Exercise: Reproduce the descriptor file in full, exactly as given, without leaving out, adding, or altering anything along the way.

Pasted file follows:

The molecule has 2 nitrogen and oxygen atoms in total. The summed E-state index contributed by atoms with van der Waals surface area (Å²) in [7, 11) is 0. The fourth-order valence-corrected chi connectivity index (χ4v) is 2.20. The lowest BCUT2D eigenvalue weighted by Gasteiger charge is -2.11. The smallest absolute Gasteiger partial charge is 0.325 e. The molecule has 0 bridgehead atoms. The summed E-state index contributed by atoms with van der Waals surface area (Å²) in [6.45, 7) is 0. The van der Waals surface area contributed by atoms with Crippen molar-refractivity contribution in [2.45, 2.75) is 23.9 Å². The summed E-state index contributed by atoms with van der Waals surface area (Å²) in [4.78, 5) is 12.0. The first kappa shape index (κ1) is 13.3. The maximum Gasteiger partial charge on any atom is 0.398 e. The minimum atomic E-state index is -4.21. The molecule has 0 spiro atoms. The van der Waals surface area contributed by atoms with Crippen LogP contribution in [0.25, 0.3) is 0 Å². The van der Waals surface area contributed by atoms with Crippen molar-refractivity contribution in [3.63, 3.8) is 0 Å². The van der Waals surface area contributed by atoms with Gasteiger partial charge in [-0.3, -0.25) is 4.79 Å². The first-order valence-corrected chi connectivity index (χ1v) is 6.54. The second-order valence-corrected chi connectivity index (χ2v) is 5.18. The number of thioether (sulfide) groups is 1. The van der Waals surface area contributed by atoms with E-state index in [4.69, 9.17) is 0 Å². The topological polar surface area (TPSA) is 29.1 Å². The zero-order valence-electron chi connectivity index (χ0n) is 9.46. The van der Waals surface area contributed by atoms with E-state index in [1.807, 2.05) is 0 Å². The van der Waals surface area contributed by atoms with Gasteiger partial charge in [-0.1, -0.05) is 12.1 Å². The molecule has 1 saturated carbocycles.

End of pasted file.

The molecule has 2 nitrogen and oxygen atoms in total. The summed E-state index contributed by atoms with van der Waals surface area (Å²) in [7, 11) is 0. The fourth-order valence-corrected chi connectivity index (χ4v) is 2.20. The lowest BCUT2D eigenvalue weighted by Gasteiger charge is -2.11. The smallest absolute Gasteiger partial charge is 0.325 e. The molecule has 0 bridgehead atoms. The summed E-state index contributed by atoms with van der Waals surface area (Å²) in [6.45, 7) is 0. The van der Waals surface area contributed by atoms with Crippen molar-refractivity contribution in [2.45, 2.75) is 23.9 Å². The summed E-state index contributed by atoms with van der Waals surface area (Å²) in [4.78, 5) is 12.0. The first kappa shape index (κ1) is 13.3. The maximum Gasteiger partial charge on any atom is 0.398 e. The minimum atomic E-state index is -4.21. The molecule has 0 spiro atoms. The van der Waals surface area contributed by atoms with Crippen LogP contribution in [0.25, 0.3) is 0 Å². The van der Waals surface area contributed by atoms with Crippen molar-refractivity contribution in [3.63, 3.8) is 0 Å². The van der Waals surface area contributed by atoms with Gasteiger partial charge in [-0.3, -0.25) is 4.79 Å². The first-order valence-corrected chi connectivity index (χ1v) is 6.54. The second-order valence-corrected chi connectivity index (χ2v) is 5.18. The number of thioether (sulfide) groups is 1. The van der Waals surface area contributed by atoms with E-state index in [4.69, 9.17) is 0 Å². The topological polar surface area (TPSA) is 29.1 Å². The zero-order valence-electron chi connectivity index (χ0n) is 9.46. The van der Waals surface area contributed by atoms with E-state index in [1.807, 2.05) is 0 Å². The van der Waals surface area contributed by atoms with Gasteiger partial charge in [-0.1, -0.05) is 12.1 Å². The molecule has 1 saturated carbocycles.